We examine whether internal governance affects the extent of real earnings management in U.S. corporations. Internal governance refers to the process through which key subordinate executives provide checks and balances in the organization and affect corporate decisions. Using the number of years to retirement to capture key subordinate executives’ horizon incentives and using their compensation relative to CEO compensation to capture their influence within the firm, we find that the extent of real earnings management decreases with key subordinate executives’ horizon and influence. The results are robust to alternative measures of internal governance and to various approaches used to address potential endogeneity including a difference-in-differences approach. In cross-sectional analyses, we find that the effect of internal governance is stronger for firms with more complex operations where key subordinate executives’ contribution is higher, is enhanced when CEOs are less powerful, is weaker when the capital markets benefit of meeting or beating earnings benchmarks is higher, and is stronger in the post-SOX period. This paper contributes to the literature by examining how internal governance affects the extent of real earnings management and by shedding light on how the members of the management team work together in shaping financial reporting quality.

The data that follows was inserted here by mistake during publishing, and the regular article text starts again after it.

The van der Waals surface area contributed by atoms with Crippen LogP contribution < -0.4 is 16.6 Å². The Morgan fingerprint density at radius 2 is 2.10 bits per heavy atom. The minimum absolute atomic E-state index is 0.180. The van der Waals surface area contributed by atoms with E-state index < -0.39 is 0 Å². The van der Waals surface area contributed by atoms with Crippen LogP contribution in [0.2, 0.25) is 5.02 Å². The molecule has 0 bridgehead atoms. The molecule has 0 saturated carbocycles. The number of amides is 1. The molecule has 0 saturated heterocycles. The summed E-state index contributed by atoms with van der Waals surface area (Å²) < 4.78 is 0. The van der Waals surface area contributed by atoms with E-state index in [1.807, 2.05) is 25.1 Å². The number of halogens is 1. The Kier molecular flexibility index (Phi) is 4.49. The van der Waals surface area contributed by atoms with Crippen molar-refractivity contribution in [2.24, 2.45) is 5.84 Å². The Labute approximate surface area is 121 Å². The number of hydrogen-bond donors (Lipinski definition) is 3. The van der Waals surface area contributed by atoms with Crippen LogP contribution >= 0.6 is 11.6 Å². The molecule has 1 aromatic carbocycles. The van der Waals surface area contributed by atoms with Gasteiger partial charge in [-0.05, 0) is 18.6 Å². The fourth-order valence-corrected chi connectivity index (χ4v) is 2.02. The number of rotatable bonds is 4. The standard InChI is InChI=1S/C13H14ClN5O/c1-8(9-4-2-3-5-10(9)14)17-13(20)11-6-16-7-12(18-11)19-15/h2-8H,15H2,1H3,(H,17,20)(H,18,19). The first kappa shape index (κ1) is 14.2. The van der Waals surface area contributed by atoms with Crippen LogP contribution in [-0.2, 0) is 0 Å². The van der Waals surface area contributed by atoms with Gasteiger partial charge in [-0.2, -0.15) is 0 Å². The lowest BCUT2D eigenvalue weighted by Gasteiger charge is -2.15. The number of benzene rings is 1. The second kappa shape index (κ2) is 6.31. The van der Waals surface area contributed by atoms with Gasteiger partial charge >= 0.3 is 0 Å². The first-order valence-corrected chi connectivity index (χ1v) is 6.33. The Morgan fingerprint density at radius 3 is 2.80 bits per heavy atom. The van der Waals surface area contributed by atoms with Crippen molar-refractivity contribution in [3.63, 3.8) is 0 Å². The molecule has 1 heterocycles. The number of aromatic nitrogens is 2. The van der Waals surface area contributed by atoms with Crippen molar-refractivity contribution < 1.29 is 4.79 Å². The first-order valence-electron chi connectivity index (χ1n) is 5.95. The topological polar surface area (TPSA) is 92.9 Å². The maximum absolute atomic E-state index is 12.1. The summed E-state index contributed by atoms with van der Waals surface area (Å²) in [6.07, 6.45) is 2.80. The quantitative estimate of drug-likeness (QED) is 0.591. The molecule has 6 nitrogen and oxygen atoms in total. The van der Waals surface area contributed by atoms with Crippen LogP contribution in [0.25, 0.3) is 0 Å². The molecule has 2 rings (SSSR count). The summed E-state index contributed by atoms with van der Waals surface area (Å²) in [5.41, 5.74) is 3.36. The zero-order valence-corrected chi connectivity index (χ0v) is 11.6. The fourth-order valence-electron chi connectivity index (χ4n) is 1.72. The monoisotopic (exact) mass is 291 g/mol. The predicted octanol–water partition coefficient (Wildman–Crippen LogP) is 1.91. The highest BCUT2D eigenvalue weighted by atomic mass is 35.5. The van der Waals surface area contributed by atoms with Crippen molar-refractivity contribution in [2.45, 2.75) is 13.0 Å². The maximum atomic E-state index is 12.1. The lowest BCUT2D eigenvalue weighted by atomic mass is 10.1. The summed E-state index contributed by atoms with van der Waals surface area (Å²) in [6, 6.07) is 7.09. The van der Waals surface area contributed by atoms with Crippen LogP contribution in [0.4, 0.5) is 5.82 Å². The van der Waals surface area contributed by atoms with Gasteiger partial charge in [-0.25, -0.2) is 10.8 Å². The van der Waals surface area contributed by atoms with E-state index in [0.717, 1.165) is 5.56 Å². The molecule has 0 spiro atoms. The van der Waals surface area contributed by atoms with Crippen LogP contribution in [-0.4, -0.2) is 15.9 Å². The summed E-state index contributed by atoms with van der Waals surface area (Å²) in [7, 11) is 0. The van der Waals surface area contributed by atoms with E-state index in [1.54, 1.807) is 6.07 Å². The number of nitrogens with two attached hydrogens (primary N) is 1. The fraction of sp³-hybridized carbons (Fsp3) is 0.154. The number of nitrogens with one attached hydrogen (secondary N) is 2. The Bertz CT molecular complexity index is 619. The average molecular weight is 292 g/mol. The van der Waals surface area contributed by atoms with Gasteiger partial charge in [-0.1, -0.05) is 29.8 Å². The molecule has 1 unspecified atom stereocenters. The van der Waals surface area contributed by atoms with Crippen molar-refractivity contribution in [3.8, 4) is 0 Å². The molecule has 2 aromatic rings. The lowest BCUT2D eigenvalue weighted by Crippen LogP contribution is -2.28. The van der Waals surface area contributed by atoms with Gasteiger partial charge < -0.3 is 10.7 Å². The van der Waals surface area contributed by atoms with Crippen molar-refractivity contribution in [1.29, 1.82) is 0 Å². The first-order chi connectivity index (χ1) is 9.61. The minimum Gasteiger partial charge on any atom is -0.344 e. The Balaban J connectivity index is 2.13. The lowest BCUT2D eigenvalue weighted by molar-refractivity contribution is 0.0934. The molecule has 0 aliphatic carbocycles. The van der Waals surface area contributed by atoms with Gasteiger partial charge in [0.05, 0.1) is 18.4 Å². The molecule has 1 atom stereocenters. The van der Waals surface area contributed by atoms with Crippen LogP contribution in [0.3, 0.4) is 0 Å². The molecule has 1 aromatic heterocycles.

internal governance, real earnings management
Accounting | Business Law, Public Responsibility, and Ethics | Corporate Finance
Corporate Governance, Auditing and Risk Management
American Accounting Association
City or Country
CHENG, Qiang; LEE, Jimmy; and SHEVLIN, Terry J..
Internal Governance and Real Earnings Management. (2016). Accounting Review. 91, (4), 1051-1085. Research Collection School Of Accountancy.
Available at: http://ink.library.smu.edu.sg/soa_research/987
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